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New RNAA president Prof David Richardson aims to promote education and innovation

PUBLISHED: 15:19 23 April 2016 | UPDATED: 15:19 23 April 2016

UEA vice chancellor Prof David Richardson (right) at a pop-up farm at the university campus.

UEA vice chancellor Prof David Richardson (right) at a pop-up farm at the university campus.

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The new president of the Royal Norfolk Agricultural Association hopes his tenure will inspire vital links between the worlds of science, academia and business which will leave a lasting legacy for the farming industry.

Prof David Richardson, who was voted in for his 12-month term this week, said he was excited at the prospect of building bridges between the varied spheres of his career, making “education and innovation” his key themes for the year.

He is the vice chancellor of the University of East Anglia, and a senior microbiologist with an interest in soil bacteria and plant nutrition. He is also a member of the governing council of the Biotechnology and Biological Sciences Research Council (BBSRC), chairman of the Norwich Research Park (NRP) and chairman of the New Anglia LEP’s innovation board.

All of which puts him in a unique position to break the communication barriers between researchers and industry, sharing knowledge to bring crucial innovations into the field where they are needed, and to encourage a missing generation of youngsters into careers in modern agriculture.

But do this, he said he needs a two-way dialogue with farmers during his tenure.

“I am a biologist who has grown to run a university,” he said. “But I have never run a farm. I want to learn from the agricultural community.

“I have never had the opportunity to interact on this scale across so many parts of the business.

“I am very open to people coming up and talking to me. I will have views, but I am happy for people to challenge those views and educate me if they think I’m not doing something in the right way.

“If we can bring these two worlds together it would bring a bring a new era of agricultural innovation – and where else could that happen other than in Norfolk?

“This county has been at the forefront of agricultural research for 3-400 years, so we have got this heritage, and the community of farming, and the business world. We have the NRP and the UEA which is working to understand the effects of biology and climate change on food security and environmental security, along with people who understand the business and economics of it all.”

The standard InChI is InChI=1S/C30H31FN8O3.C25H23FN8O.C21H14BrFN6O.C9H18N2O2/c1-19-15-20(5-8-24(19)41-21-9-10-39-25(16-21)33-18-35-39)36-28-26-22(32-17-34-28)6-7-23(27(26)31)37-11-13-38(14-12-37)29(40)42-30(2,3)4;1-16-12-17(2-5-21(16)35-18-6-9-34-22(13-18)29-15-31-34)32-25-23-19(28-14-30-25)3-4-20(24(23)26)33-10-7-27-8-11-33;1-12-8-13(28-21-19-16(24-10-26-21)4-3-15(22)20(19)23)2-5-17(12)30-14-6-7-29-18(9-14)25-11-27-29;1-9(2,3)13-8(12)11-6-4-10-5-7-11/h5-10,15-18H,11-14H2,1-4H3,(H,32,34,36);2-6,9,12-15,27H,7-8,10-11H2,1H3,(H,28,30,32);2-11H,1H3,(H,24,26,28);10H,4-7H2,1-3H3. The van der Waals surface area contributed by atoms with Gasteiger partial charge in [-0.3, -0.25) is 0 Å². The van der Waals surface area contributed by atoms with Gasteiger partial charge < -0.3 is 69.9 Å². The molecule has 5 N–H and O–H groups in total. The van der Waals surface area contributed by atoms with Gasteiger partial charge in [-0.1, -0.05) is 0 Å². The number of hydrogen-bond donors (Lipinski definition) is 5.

Prof Richardson also hopes to stimulate academic interest in farming which could potentially lead to the creation of a new specialist degree course at the university, long after his presidency is completed.

A key part of that will come through the extended Innovation Zone at the RNAA’s flagship event, the Royal Norfolk Show.

“I want the Innovation Zone to be exciting and looking forward to the challenges of agriculture, with lots of exciting prospective solutions,” he said.

“I want to stimulate a new generation. What I am concerned about is that in agriculture we excite people in primary schools – they are excited by farm animals and tractors at that age, but we lose that excitement at secondary school. Today’s 13 and 14-year-olds are our 18-year-old students of four years’ time. But we cannot leave it until they are 18 to say what they should be studying.

“I want to use the show to encourage people to think more broadly about what courses they want to pursue. And I want to be thinking about what degree courses the university should be running to capture everything that today’s modern farming business brings together; everything from molecular biology to economics and politics. What sort of qualification could the UEA be involved in that could bring talent to this part of the world, that could stimulate interest in the agricultural world in Norfolk? If I am thinking of designing a degree programme, then the process of testing the market and discussing that with the community here will probably take four years. So we need to be talking to those 13 and 14-year-olds now. There is innovative technology and research, but there is also innovation in education that we need to be planning for.

“This is something where we bring in a very UEA way of doing things, where we bring something tog ether to do something quite innovative in contemporary agriculture.”

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